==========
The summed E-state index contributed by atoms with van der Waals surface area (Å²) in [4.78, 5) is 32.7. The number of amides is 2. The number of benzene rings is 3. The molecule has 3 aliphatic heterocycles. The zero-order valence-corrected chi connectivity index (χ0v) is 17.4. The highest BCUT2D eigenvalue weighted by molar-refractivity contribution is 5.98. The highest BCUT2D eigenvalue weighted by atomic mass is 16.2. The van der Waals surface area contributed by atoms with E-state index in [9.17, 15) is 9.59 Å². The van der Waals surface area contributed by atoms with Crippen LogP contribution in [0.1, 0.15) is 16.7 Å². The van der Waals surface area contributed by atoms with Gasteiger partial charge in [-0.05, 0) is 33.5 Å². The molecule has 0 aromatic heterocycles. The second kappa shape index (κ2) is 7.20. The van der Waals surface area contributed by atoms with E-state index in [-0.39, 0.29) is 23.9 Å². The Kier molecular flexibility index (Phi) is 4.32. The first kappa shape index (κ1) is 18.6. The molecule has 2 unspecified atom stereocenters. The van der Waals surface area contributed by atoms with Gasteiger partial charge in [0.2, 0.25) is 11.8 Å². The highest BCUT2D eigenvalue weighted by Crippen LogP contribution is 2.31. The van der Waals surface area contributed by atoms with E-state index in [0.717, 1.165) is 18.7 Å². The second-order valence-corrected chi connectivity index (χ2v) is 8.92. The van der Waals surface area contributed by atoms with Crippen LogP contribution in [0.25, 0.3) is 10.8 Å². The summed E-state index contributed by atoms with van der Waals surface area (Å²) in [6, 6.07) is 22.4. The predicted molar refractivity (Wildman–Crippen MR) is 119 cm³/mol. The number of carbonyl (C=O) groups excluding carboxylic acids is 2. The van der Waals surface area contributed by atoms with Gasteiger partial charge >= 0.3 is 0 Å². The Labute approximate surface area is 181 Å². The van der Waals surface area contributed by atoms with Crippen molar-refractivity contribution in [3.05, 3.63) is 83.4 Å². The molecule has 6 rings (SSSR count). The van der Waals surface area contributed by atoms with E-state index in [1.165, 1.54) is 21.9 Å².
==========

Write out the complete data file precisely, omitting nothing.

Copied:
The summed E-state index contributed by atoms with van der Waals surface area (Å²) in [4.78, 5) is 32.7. The number of amides is 2. The number of benzene rings is 3. The molecule has 3 aliphatic heterocycles. The zero-order valence-corrected chi connectivity index (χ0v) is 17.4. The highest BCUT2D eigenvalue weighted by molar-refractivity contribution is 5.98. The highest BCUT2D eigenvalue weighted by atomic mass is 16.2. The van der Waals surface area contributed by atoms with E-state index in [9.17, 15) is 9.59 Å². The van der Waals surface area contributed by atoms with Crippen LogP contribution in [0.1, 0.15) is 16.7 Å². The van der Waals surface area contributed by atoms with Gasteiger partial charge in [-0.05, 0) is 33.5 Å². The molecule has 0 aromatic heterocycles. The second kappa shape index (κ2) is 7.20. The van der Waals surface area contributed by atoms with E-state index in [-0.39, 0.29) is 23.9 Å². The Kier molecular flexibility index (Phi) is 4.32. The first kappa shape index (κ1) is 18.6. The molecule has 2 unspecified atom stereocenters. The van der Waals surface area contributed by atoms with Gasteiger partial charge in [0.2, 0.25) is 11.8 Å². The highest BCUT2D eigenvalue weighted by Crippen LogP contribution is 2.31. The van der Waals surface area contributed by atoms with E-state index in [0.717, 1.165) is 18.7 Å². The second-order valence-corrected chi connectivity index (χ2v) is 8.92. The van der Waals surface area contributed by atoms with Crippen LogP contribution in [0.25, 0.3) is 10.8 Å². The summed E-state index contributed by atoms with van der Waals surface area (Å²) in [6, 6.07) is 22.4. The predicted molar refractivity (Wildman–Crippen MR) is 119 cm³/mol. The number of carbonyl (C=O) groups excluding carboxylic acids is 2. The van der Waals surface area contributed by atoms with Gasteiger partial charge >= 0.3 is 0 Å². The Labute approximate surface area is 181 Å². The van der Waals surface area contributed by atoms with Crippen molar-refractivity contribution in [3.05, 3.63) is 83.4 Å². The molecule has 6 rings (SSSR count). The van der Waals surface area contributed by atoms with E-state index in [1.165, 1.54) is 21.9 Å².